Anxiety abounds when you are about to install a work by Nam June Paik. The master of media art created works that are as ephemeral as they are transcendent, constructed out of TV sets and recording devices that are no longer manufactured and, needless to say, generally irreplaceable.
So when Charlie Wylie, Santa Barbara Museum of Art’s Curator of Photography and New Media, decided to re-install Paik’s T.V. Clock after nearly 10 years of being off view at the museum, he just kept thinking: “I have 24 backups.”
Lucky for Wylie, all 24 original TV sets functioned as designed, with television technician guru, Darryl Widman, having to only mildly re-align the wiring as the artist intended.
T.V. Clock is created out of Samsung TV sets from the 1980s and mounted upright on black pedestals, placed in a gentle arc across the exhibition space. Rather than have the TVs play from a videotape or disk, Paik manipulated their wiring so that a straight white line appears on each screen. Viewed together, the lines simulate the hands of a clock, each screen representing an hour of time, statically rotating its way across the installation.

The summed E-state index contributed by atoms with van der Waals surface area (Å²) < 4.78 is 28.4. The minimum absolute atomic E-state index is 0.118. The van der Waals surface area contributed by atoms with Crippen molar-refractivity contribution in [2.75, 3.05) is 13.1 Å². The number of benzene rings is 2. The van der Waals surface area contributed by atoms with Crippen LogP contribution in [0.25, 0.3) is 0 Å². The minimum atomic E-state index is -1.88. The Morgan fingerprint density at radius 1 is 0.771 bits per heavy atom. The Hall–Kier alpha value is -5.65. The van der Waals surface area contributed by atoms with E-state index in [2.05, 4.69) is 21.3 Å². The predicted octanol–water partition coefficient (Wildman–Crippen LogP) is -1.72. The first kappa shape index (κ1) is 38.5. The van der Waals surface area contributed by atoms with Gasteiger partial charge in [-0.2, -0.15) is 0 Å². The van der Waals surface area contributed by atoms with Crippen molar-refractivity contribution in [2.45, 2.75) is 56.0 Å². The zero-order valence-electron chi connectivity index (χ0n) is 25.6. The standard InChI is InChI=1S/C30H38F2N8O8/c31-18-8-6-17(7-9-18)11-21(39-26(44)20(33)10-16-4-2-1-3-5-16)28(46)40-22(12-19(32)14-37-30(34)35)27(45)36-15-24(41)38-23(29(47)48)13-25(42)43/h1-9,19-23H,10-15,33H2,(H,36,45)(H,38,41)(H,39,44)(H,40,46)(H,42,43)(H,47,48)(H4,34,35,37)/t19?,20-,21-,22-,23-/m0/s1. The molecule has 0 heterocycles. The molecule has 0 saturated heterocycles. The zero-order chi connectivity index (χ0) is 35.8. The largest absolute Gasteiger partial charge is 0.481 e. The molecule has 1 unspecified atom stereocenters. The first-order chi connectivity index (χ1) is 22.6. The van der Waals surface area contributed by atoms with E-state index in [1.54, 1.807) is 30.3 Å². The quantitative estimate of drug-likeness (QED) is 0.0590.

For Paik, the television was an aesthetic tool through which to consider questions about time and reproducibility and how telecommunications shape our understanding of history and culture. Throughout his work, he considered what the TV was and what it could become, tackling both the technical and conceptual question of how information travels through clever manipulations of electronic media.
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Eink, E-paper, Think Ink – Collin shares six segments pondering the unusual low-power display technology that somehow still seems a bit sci-fi – http://adafruit.com/thinkink
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